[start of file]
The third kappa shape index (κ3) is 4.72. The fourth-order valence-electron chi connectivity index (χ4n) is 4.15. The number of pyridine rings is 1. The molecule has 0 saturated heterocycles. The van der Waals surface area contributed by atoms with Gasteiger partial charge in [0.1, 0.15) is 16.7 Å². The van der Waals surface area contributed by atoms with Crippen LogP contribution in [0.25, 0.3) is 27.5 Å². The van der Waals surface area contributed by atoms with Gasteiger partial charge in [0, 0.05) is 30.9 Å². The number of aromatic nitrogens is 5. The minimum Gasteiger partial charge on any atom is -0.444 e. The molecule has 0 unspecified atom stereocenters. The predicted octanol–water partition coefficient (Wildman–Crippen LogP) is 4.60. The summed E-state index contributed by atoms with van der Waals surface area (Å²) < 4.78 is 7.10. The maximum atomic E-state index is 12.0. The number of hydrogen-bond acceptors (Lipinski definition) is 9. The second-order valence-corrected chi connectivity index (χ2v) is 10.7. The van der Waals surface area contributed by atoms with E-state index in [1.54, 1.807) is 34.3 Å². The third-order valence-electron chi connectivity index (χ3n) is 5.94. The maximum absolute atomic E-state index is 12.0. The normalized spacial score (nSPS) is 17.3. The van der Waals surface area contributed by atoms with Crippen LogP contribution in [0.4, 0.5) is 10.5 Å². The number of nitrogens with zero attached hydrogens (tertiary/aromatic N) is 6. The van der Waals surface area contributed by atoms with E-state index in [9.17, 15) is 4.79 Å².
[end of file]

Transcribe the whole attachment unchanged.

The third kappa shape index (κ3) is 4.72. The fourth-order valence-electron chi connectivity index (χ4n) is 4.15. The number of pyridine rings is 1. The molecule has 0 saturated heterocycles. The van der Waals surface area contributed by atoms with Gasteiger partial charge in [0.1, 0.15) is 16.7 Å². The van der Waals surface area contributed by atoms with Crippen LogP contribution in [0.25, 0.3) is 27.5 Å². The van der Waals surface area contributed by atoms with Gasteiger partial charge in [0, 0.05) is 30.9 Å². The number of aromatic nitrogens is 5. The minimum Gasteiger partial charge on any atom is -0.444 e. The molecule has 0 unspecified atom stereocenters. The predicted octanol–water partition coefficient (Wildman–Crippen LogP) is 4.60. The summed E-state index contributed by atoms with van der Waals surface area (Å²) < 4.78 is 7.10. The maximum atomic E-state index is 12.0. The number of hydrogen-bond acceptors (Lipinski definition) is 9. The second-order valence-corrected chi connectivity index (χ2v) is 10.7. The van der Waals surface area contributed by atoms with E-state index in [1.54, 1.807) is 34.3 Å². The third-order valence-electron chi connectivity index (χ3n) is 5.94. The maximum absolute atomic E-state index is 12.0. The normalized spacial score (nSPS) is 17.3. The van der Waals surface area contributed by atoms with Crippen LogP contribution in [0.4, 0.5) is 10.5 Å². The number of nitrogens with zero attached hydrogens (tertiary/aromatic N) is 6. The van der Waals surface area contributed by atoms with E-state index in [9.17, 15) is 4.79 Å².